Gut Microbiota Molecule Linked to Reduced Metformin Response - European Medical Journal

Gut Microbiota Molecule Linked to Reduced Metformin Response

2 Mins

DYSBIOSIS of the gut microbiota is now recognised to have significant effects on the health of an individual, with changes in metabolism linked to diabetes also associated with dysbiosis. Now, according to a study from the University of Gothenburg, Gothenburg, Sweden, gut dysbiosis could also lead to the therapeutic effects of metformin being blocked.

Metformin is a drug commonly prescribed for Type 2 diabetes mellitus (T2DM) to control and stabilise blood glucose. The efficacy of the drug varies significantly, with some patients achieving an optimal reduction in blood glucose, and in others the effects are less favourable. Previous research has shown that altered gut microbiota can lead to changes in the metabolism of the amino acid histidine and in turn increase the production of imidazole propionate, which inhibits the effects of insulin in lowering blood glucose. Using this knowledge, the researchers set out to determine if imidazole propionate also interferes with the action of metformin in lower blood glucose.

In the study, the researchers demonstrated that T2DM patients with high blood glucose, despite metformin treatment, had higher levels of imidazole propionate. They then investigated the impact of imidazole propionate on the action of metformin in mice. The mice were pretreated with imidazole propionate before being given metformin, and it was observed that the blood glucose lowering abilities of metformin did not occur, demonstrating a clear relationship between the two. To decipher the potential mechanisms behind this blocking of effects, they investigated AMP-activated protein kinase (AMPK), a major cellular regulator known to be activated by metformin. “We found out that imidazole propionate interacts with AMPK, the same molecule as metformin. But instead of activating AMPK, imidazole propionate inhibits metformin-induced AMPK activation,” first author of the study Dr Ara Koh summarised. The researchers were then able to inhibit the effects of imidazole propionate by blocking p38γ, a protein required for imidazole propionate to block AMPK.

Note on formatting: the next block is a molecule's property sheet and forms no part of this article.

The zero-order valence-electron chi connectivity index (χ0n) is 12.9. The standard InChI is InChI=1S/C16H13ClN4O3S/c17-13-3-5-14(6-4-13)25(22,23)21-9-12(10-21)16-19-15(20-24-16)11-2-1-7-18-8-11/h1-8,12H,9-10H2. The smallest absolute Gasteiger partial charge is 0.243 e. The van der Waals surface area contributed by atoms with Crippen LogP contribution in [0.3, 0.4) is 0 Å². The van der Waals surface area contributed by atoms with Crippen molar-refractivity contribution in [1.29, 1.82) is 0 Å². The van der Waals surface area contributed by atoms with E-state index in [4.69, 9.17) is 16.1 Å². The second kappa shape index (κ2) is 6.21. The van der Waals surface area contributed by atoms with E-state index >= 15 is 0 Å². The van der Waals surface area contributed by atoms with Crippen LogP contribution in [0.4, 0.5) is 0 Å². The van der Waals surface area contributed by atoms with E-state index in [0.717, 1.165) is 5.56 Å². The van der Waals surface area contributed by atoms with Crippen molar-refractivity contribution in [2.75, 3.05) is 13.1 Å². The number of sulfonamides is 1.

Study lead Prof Fredrik Backhed concluded that: “Our study demonstrates clearly that imidazole propionate not only inhibits the effects of insulin but may also reduce the therapeutic action of the metformin.” Identifying this potential cause for the varying responses seen in patients with T2DM taking metformin opens a new door to improving blood glucose control; however, human trials are needed to confirm these results.

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